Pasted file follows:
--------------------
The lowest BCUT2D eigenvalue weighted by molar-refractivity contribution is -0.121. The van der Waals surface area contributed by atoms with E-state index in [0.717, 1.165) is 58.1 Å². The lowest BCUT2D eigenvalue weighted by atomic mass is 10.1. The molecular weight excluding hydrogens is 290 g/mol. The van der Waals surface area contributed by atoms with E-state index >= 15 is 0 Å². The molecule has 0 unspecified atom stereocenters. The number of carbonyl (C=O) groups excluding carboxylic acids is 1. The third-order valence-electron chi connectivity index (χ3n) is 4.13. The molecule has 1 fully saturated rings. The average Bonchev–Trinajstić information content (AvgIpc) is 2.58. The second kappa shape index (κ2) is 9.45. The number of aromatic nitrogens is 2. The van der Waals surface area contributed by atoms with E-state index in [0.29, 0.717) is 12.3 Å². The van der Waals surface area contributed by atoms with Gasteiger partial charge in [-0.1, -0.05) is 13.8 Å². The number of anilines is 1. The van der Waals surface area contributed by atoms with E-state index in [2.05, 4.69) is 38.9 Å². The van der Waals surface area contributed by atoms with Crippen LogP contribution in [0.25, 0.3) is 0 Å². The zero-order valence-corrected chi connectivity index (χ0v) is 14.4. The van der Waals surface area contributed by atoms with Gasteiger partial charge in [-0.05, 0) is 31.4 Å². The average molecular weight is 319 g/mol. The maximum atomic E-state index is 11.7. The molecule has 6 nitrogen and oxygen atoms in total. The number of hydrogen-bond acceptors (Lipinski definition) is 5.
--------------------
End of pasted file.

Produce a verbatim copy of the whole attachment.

The lowest BCUT2D eigenvalue weighted by molar-refractivity contribution is -0.121. The van der Waals surface area contributed by atoms with E-state index in [0.717, 1.165) is 58.1 Å². The lowest BCUT2D eigenvalue weighted by atomic mass is 10.1. The molecular weight excluding hydrogens is 290 g/mol. The van der Waals surface area contributed by atoms with E-state index >= 15 is 0 Å². The molecule has 0 unspecified atom stereocenters. The number of carbonyl (C=O) groups excluding carboxylic acids is 1. The third-order valence-electron chi connectivity index (χ3n) is 4.13. The molecule has 1 fully saturated rings. The average Bonchev–Trinajstić information content (AvgIpc) is 2.58. The second kappa shape index (κ2) is 9.45. The number of aromatic nitrogens is 2. The van der Waals surface area contributed by atoms with E-state index in [0.29, 0.717) is 12.3 Å². The van der Waals surface area contributed by atoms with Gasteiger partial charge in [-0.1, -0.05) is 13.8 Å². The number of anilines is 1. The van der Waals surface area contributed by atoms with E-state index in [2.05, 4.69) is 38.9 Å². The van der Waals surface area contributed by atoms with Crippen LogP contribution in [0.25, 0.3) is 0 Å². The zero-order valence-corrected chi connectivity index (χ0v) is 14.4. The van der Waals surface area contributed by atoms with Gasteiger partial charge in [-0.05, 0) is 31.4 Å². The average molecular weight is 319 g/mol. The maximum atomic E-state index is 11.7. The molecule has 6 nitrogen and oxygen atoms in total. The number of hydrogen-bond acceptors (Lipinski definition) is 5.